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Who Can Testify as an Expert Witness at a Trial?

How Does a Person Qualify to Give an Expert Opinion in a Court Case?

Who Can Testify as an Expert Witness at a Trial?In many types of personal injury claims, there may be factual disputes that are complex—medical malpractice and product liability cases often focus on engineering or surgical practices unfamiliar to the layman. In those situations, to help the jurors better understand what happened and why a party may be liable, it’s common practice to bring an expert witness to the stand, someone who can provide a clear and compelling picture for the jury.

Can anyone take the stand as an expert witness? If not, what are the qualifications so testify in a court case as an expert? Are there differences between the subject matter of expert witness testimony and other statements made in court?

The Rules Governing Expert Witnesses

Before you can testify at trial as an expert witness, you must be approved to do so by the court. The admissibility of expert witness testimony is governed by state and federal rules of evidence.

According to the federal rules of evidence, a person may only give expert witness testimony if the court believes that they have knowledge, skill, education, experience or training in a specialized field. Most states have similar requirements.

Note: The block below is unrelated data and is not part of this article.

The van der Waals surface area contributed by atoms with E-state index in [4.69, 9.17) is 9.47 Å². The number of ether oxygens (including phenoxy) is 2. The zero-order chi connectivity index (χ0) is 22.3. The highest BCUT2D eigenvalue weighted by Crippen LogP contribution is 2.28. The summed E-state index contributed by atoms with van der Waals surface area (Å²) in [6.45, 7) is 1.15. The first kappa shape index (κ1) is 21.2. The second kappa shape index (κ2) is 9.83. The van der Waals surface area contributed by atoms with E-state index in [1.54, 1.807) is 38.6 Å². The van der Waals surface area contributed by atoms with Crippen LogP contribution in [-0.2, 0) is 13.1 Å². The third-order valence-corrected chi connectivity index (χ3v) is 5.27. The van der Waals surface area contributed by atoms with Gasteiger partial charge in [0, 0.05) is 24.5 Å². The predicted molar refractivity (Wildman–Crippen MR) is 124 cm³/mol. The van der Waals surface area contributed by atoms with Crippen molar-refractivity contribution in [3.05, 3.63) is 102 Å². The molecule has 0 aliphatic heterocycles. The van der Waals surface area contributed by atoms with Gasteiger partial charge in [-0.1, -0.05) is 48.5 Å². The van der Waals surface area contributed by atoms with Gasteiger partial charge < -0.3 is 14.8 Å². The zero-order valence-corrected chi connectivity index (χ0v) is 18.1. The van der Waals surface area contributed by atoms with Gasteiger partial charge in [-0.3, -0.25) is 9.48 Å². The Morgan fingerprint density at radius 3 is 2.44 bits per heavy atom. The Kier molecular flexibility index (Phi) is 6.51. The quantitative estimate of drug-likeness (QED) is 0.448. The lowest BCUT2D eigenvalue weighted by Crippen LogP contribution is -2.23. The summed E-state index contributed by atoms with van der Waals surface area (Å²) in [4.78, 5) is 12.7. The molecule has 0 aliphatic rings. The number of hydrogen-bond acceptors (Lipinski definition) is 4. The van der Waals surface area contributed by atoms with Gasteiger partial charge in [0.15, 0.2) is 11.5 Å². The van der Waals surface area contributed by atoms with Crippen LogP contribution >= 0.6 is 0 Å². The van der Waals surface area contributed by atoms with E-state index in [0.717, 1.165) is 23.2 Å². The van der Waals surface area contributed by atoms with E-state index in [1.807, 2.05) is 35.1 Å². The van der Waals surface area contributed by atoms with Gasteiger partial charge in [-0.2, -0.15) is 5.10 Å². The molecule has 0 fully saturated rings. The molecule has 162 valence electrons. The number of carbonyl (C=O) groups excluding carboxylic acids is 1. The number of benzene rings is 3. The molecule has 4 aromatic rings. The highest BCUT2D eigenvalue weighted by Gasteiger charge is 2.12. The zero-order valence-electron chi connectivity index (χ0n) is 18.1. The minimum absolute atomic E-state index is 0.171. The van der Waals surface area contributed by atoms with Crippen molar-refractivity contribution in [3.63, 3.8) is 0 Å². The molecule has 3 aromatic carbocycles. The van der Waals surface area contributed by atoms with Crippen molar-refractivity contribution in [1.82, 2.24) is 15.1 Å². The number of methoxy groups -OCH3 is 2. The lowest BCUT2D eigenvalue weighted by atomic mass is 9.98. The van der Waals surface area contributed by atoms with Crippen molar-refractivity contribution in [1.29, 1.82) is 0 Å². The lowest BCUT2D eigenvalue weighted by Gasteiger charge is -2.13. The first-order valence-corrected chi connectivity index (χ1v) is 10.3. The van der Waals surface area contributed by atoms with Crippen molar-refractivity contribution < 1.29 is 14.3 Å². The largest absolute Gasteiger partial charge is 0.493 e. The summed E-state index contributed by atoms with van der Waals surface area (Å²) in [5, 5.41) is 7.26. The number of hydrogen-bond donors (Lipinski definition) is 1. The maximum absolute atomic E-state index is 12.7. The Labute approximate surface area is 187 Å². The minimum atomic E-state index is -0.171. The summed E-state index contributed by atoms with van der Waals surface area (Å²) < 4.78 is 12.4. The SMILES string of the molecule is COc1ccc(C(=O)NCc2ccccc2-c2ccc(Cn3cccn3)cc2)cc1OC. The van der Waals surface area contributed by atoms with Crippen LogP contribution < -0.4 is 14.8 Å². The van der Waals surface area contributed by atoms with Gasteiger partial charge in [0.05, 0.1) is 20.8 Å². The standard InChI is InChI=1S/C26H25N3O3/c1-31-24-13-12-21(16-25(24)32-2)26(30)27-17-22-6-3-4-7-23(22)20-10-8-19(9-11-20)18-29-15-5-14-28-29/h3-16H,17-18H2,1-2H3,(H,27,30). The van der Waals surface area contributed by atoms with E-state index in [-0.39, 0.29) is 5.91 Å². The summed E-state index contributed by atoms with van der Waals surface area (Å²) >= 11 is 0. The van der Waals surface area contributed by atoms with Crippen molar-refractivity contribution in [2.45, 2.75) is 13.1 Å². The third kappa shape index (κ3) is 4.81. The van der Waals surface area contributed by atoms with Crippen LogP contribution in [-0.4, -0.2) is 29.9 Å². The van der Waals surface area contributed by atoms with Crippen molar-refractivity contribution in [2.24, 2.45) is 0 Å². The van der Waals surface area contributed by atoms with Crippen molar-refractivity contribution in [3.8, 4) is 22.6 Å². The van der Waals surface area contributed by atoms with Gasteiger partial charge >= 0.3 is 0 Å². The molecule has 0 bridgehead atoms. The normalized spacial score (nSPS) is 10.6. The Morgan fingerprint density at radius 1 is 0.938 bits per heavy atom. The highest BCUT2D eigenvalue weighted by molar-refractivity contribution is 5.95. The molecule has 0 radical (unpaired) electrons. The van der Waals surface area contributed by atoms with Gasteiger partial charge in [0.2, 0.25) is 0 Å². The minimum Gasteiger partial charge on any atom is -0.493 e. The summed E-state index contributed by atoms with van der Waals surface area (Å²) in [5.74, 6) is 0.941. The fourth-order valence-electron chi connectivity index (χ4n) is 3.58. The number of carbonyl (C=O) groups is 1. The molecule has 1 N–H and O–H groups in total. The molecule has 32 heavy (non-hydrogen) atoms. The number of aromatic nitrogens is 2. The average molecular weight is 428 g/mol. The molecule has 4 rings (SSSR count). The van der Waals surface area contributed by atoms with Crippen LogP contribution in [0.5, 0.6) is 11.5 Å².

With respect to witnesses who are not qualified as experts, any opinions expressed will typically be inadmissible in court. However, an expert witness may (and typically does) express an opinion based on an interpretation of facts that have been introduced into evidence. When that evidence involves scientific matters, some state courts will ask for evidence of the reliability of the scientific testing before permitting the testimony at trial. Others will accept the expert witness testimony if it has been “acknowledged by the scientific community.” It’s fairly common for each side to produce its own expert, with conflicting testimony. The judge may choose to admit some testimony and prohibit some, or may allow all expert testimony and defer to the jury to make a determination of which testimony carries more weight.

Contact the Law Offices of David J. Karbasian, PC

Send us an e-mail today or call us at 856-667-4666 / 856-600-HURT to schedule an appointment to discuss your personal injury claim. Evening and weekend consultations are available upon request. We can come to your home or the hospital to meet with you, if necessary.

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